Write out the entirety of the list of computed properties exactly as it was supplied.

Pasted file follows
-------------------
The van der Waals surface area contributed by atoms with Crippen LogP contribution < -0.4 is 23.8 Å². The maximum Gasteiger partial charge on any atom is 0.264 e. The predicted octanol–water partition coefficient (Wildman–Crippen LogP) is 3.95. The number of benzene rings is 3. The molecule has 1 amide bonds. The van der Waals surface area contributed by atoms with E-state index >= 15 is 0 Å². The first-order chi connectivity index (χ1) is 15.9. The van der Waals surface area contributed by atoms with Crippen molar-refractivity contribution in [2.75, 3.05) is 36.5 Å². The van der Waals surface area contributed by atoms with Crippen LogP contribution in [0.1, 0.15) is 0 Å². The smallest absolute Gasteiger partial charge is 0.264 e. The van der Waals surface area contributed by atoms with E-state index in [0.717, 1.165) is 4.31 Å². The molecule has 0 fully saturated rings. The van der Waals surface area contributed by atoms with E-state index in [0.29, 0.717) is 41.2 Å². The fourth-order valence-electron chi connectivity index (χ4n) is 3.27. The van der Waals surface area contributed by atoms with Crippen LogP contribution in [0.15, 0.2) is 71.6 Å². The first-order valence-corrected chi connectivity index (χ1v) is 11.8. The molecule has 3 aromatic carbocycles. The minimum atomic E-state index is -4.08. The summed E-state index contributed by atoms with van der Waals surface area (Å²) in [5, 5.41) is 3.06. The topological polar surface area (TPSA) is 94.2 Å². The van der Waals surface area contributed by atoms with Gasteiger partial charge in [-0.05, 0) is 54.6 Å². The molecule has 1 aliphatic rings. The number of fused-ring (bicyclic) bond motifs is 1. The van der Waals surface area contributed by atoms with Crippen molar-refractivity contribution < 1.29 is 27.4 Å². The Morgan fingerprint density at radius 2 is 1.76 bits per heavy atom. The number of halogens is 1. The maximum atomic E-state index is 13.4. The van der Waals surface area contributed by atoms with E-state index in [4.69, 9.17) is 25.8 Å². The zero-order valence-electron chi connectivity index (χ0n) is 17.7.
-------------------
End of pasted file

The van der Waals surface area contributed by atoms with Crippen LogP contribution < -0.4 is 23.8 Å². The maximum Gasteiger partial charge on any atom is 0.264 e. The predicted octanol–water partition coefficient (Wildman–Crippen LogP) is 3.95. The number of benzene rings is 3. The molecule has 1 amide bonds. The van der Waals surface area contributed by atoms with E-state index >= 15 is 0 Å². The first-order chi connectivity index (χ1) is 15.9. The van der Waals surface area contributed by atoms with Crippen molar-refractivity contribution in [2.75, 3.05) is 36.5 Å². The van der Waals surface area contributed by atoms with Crippen LogP contribution in [0.1, 0.15) is 0 Å². The smallest absolute Gasteiger partial charge is 0.264 e. The van der Waals surface area contributed by atoms with E-state index in [0.717, 1.165) is 4.31 Å². The molecule has 0 fully saturated rings. The van der Waals surface area contributed by atoms with E-state index in [0.29, 0.717) is 41.2 Å². The fourth-order valence-electron chi connectivity index (χ4n) is 3.27. The van der Waals surface area contributed by atoms with Crippen LogP contribution in [0.15, 0.2) is 71.6 Å². The first-order valence-corrected chi connectivity index (χ1v) is 11.8. The molecule has 3 aromatic carbocycles. The minimum atomic E-state index is -4.08. The summed E-state index contributed by atoms with van der Waals surface area (Å²) in [5, 5.41) is 3.06. The topological polar surface area (TPSA) is 94.2 Å². The van der Waals surface area contributed by atoms with Gasteiger partial charge in [-0.05, 0) is 54.6 Å². The molecule has 1 aliphatic rings. The number of fused-ring (bicyclic) bond motifs is 1. The van der Waals surface area contributed by atoms with Crippen molar-refractivity contribution < 1.29 is 27.4 Å². The Morgan fingerprint density at radius 2 is 1.76 bits per heavy atom. The number of halogens is 1. The maximum atomic E-state index is 13.4. The van der Waals surface area contributed by atoms with E-state index in [4.69, 9.17) is 25.8 Å². The zero-order valence-electron chi connectivity index (χ0n) is 17.7.